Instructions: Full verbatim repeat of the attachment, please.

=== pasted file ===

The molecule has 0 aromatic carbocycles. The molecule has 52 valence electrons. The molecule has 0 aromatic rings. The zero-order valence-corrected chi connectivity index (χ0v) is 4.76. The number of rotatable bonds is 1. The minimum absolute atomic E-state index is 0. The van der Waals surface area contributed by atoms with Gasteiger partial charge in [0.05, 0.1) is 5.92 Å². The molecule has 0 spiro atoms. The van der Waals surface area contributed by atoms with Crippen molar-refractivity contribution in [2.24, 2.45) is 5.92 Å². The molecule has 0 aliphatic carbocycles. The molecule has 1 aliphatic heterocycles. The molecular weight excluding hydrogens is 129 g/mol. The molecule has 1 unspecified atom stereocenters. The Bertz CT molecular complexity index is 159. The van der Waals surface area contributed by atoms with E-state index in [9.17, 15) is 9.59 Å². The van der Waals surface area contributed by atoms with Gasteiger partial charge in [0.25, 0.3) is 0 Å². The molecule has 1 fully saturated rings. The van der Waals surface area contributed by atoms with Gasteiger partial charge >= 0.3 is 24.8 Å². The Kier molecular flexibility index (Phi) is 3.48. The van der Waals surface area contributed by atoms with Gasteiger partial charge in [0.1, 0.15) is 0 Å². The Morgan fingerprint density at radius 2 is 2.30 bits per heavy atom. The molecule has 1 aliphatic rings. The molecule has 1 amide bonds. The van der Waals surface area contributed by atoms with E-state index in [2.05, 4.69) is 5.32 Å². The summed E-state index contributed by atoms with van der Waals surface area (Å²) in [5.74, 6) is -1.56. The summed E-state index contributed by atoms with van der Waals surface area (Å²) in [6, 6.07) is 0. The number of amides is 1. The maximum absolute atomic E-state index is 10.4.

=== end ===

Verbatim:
The molecule has 0 aromatic carbocycles. The molecule has 52 valence electrons. The molecule has 0 aromatic rings. The zero-order valence-corrected chi connectivity index (χ0v) is 4.76. The number of rotatable bonds is 1. The minimum absolute atomic E-state index is 0. The van der Waals surface area contributed by atoms with Gasteiger partial charge in [0.05, 0.1) is 5.92 Å². The molecule has 0 spiro atoms. The van der Waals surface area contributed by atoms with Crippen molar-refractivity contribution in [2.24, 2.45) is 5.92 Å². The molecule has 0 aliphatic carbocycles. The molecule has 1 aliphatic heterocycles. The molecular weight excluding hydrogens is 129 g/mol. The molecule has 1 unspecified atom stereocenters. The Bertz CT molecular complexity index is 159. The van der Waals surface area contributed by atoms with E-state index in [9.17, 15) is 9.59 Å². The van der Waals surface area contributed by atoms with Gasteiger partial charge in [0.25, 0.3) is 0 Å². The molecule has 1 fully saturated rings. The van der Waals surface area contributed by atoms with Gasteiger partial charge >= 0.3 is 24.8 Å². The Kier molecular flexibility index (Phi) is 3.48. The van der Waals surface area contributed by atoms with Gasteiger partial charge in [0.1, 0.15) is 0 Å². The Morgan fingerprint density at radius 2 is 2.30 bits per heavy atom. The molecule has 1 aliphatic rings. The molecule has 1 amide bonds. The van der Waals surface area contributed by atoms with E-state index in [2.05, 4.69) is 5.32 Å². The summed E-state index contributed by atoms with van der Waals surface area (Å²) in [5.74, 6) is -1.56. The summed E-state index contributed by atoms with van der Waals surface area (Å²) in [6, 6.07) is 0. The number of amides is 1. The maximum absolute atomic E-state index is 10.4.